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Macarthur's corn cob

Discussion in 'Pipes' started by Dutchking22, Jun 28, 2011.

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  1. Dutchking22

    Dutchking22 Member

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    I want to make a MacArthur sized corn cob. The internet has been no help so far. Can you guys help me with the demensions on his pipe...plesase? Thanks
     


  2. Kiowapipe

    Kiowapipe Active Member

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    Hmm. Well, there's a zillion photos of him smoking them- you should be able to find some pretty easily on Google and then try to go from there. Otherwise I'm sure some of the folks around here have a MM MacArthur and one of them might be able to tell you the dimensions of that.
     
  3. yinyang

    yinyang Some rim charring is to be expected.

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    You actually want to make one, like for the heck of it, or you just want one? Picking up a MM Mac would be easier, and likely more successful. You will need one heck of a cob just to attempt this, methinks.
     
  4. t-bear

    t-bear Active Member

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    Agree with Yin (don't believe I just said that!)...the cobs available to you would burn up rather quickly...MM has a special strain of corn for their cob pipes. Even they have a limited number of cobs large enough for the Mac....so production is somewhat limited for them too.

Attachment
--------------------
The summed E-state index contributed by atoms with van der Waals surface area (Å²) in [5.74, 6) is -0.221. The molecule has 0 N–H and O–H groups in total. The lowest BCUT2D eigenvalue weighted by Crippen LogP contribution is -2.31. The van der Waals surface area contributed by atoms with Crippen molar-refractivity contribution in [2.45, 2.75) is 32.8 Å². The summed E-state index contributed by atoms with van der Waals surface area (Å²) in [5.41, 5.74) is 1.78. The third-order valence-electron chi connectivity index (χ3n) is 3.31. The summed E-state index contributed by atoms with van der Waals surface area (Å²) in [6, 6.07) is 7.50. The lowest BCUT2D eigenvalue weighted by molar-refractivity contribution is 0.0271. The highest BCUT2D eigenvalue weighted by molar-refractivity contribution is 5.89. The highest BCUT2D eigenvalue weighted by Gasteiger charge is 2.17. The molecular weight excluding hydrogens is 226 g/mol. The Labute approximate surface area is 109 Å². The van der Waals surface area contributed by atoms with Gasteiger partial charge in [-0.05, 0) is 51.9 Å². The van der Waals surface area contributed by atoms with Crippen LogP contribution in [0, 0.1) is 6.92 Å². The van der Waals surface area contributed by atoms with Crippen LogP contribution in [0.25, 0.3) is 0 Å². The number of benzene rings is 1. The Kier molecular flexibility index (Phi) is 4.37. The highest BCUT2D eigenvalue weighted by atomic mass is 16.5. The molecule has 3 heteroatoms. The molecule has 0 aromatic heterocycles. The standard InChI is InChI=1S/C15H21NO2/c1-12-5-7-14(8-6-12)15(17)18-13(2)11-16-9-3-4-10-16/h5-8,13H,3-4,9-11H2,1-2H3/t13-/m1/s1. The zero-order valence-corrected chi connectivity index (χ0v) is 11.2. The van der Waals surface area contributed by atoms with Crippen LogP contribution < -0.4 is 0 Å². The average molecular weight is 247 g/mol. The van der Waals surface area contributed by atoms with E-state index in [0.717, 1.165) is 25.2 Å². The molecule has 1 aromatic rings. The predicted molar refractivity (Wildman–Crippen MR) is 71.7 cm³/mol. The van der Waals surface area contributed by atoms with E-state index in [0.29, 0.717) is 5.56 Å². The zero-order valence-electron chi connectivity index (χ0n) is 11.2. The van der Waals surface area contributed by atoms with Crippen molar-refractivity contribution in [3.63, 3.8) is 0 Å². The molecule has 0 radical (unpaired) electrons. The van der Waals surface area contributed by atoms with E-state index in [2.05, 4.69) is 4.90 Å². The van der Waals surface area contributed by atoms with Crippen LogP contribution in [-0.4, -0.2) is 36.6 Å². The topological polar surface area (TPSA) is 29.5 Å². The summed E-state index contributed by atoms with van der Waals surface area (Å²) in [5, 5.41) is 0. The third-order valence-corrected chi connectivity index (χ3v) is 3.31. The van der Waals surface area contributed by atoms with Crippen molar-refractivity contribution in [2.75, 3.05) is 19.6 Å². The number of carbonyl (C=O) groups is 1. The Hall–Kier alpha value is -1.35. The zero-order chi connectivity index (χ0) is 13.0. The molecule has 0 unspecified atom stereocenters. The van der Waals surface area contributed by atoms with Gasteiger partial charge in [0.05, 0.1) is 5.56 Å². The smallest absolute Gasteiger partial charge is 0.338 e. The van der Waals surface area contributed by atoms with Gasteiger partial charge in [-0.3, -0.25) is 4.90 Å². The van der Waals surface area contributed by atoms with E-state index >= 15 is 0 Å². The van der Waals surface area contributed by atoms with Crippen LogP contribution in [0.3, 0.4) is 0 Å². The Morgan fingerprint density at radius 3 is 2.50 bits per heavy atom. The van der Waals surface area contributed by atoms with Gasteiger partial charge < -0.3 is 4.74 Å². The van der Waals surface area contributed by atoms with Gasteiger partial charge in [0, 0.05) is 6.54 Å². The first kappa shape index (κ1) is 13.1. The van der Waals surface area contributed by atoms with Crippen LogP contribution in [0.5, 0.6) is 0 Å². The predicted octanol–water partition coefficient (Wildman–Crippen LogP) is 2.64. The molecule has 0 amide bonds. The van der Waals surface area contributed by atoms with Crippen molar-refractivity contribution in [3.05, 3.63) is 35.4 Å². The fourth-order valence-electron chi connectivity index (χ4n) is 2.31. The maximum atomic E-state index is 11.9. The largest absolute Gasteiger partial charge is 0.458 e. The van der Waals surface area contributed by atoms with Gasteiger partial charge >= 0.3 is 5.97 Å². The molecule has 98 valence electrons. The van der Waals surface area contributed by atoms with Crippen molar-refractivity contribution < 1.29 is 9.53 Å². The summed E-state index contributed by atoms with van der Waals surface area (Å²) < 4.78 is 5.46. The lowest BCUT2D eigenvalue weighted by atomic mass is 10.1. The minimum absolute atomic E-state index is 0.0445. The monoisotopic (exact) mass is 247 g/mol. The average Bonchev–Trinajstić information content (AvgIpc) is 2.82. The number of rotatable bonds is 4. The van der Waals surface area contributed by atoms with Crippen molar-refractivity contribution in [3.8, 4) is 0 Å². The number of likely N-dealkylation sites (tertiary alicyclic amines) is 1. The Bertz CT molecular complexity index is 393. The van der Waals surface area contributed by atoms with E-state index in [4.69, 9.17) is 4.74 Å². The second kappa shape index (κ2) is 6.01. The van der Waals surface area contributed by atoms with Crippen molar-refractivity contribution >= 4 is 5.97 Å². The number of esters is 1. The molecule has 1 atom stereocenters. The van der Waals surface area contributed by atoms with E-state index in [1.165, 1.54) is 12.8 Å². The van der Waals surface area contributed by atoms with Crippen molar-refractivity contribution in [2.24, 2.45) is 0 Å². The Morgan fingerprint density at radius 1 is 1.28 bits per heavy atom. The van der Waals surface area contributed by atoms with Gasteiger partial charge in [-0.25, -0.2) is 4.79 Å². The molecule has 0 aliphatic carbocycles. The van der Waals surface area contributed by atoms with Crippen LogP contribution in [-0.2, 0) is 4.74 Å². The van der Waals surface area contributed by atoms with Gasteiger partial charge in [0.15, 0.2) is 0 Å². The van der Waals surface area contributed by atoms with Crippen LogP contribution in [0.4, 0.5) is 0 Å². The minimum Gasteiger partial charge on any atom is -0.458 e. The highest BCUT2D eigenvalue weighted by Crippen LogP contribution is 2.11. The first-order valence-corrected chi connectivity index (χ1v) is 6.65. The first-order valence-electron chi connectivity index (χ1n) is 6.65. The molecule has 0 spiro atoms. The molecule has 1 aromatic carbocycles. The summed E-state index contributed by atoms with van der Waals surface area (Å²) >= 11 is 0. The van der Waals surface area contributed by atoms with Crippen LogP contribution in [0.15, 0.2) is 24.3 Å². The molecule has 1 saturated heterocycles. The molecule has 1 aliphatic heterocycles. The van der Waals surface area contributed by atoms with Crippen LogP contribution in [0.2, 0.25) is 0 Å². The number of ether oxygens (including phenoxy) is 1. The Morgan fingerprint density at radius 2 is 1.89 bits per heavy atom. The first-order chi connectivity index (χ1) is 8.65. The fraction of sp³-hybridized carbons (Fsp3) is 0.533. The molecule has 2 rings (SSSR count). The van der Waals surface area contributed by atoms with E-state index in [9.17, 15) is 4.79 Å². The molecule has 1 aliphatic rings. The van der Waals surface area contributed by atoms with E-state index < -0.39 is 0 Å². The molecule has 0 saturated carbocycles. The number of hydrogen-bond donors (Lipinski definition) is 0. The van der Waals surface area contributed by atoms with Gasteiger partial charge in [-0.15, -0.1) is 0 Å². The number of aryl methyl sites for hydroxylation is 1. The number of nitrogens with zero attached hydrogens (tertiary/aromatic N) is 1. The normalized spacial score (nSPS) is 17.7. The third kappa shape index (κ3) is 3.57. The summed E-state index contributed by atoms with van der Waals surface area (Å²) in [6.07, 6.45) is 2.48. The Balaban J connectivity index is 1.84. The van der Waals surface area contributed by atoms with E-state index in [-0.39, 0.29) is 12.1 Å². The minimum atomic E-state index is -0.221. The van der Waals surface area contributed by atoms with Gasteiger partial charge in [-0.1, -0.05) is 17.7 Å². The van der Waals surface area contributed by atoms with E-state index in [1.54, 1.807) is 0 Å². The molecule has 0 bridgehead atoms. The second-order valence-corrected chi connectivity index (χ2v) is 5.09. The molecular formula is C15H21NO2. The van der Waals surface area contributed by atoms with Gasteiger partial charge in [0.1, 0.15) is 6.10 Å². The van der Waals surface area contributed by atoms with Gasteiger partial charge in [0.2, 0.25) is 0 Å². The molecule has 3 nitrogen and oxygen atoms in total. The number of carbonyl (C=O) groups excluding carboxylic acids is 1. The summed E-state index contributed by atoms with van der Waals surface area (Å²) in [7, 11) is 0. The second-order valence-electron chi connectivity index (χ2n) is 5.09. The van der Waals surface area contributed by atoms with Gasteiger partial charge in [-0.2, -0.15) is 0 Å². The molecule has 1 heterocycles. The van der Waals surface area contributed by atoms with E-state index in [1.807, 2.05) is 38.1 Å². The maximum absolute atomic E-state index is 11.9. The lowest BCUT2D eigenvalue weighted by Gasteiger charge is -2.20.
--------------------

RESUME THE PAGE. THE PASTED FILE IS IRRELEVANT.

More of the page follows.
5. dwaugh

    dwaugh Moderator Moderator

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    DK22, you should try it! What's the worst that could happen? It's true it would be easier to buy one, and not too expensive.... Other's are spot on on that one! There is another member of this forum (somewhat "off" and possibly not fully medicated) who is trying to make some clay pipes, which are also available for sale, cheap. He has even persuaded some other members on this board to help, beta test, etc. :) So, give it a try, and post photos!! -David
     
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  6. yinyang

    yinyang Some rim charring is to be expected.

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    Ah, geez, when you put it like that...:)

    No one is saying don't...just realize the steps involved. For instance, David spent months researching clay pipes before taking the plunge...:)

    And to further dismiss my 'Debbie Downer' mentality, David has credibly reinvented the wheel with clays, so if cobs are your fancy, well, what the hell do I know? Knock yourself out, you may likely suprise yourself, and me! Just make sure it's a labor of love, is all.
     
  7. t-bear

    t-bear Active Member

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    Don't listen to David kiddo...he's nuts! He's even got some wacko in Missouri roped into this silly project....

    Yeah...go for it. Wasn't trying to talk you out of the project, just pointing out some of the things you'll need to consider...and overcome in the process. Definitely take some photos as it progresses...we're all suckers for purty pikshurs!!!

    David...hope the vacation was refreshing...now get home and get to work!!! LOL
     
  8. dwaugh

    dwaugh Moderator Moderator

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    I didn't know his name was David, but yea, that poor clay guy is running with the wrong crowd. My mama warned me about those types so I stay clear! LOL :rofl:
     
  9. Dutchking22

    Dutchking22 Member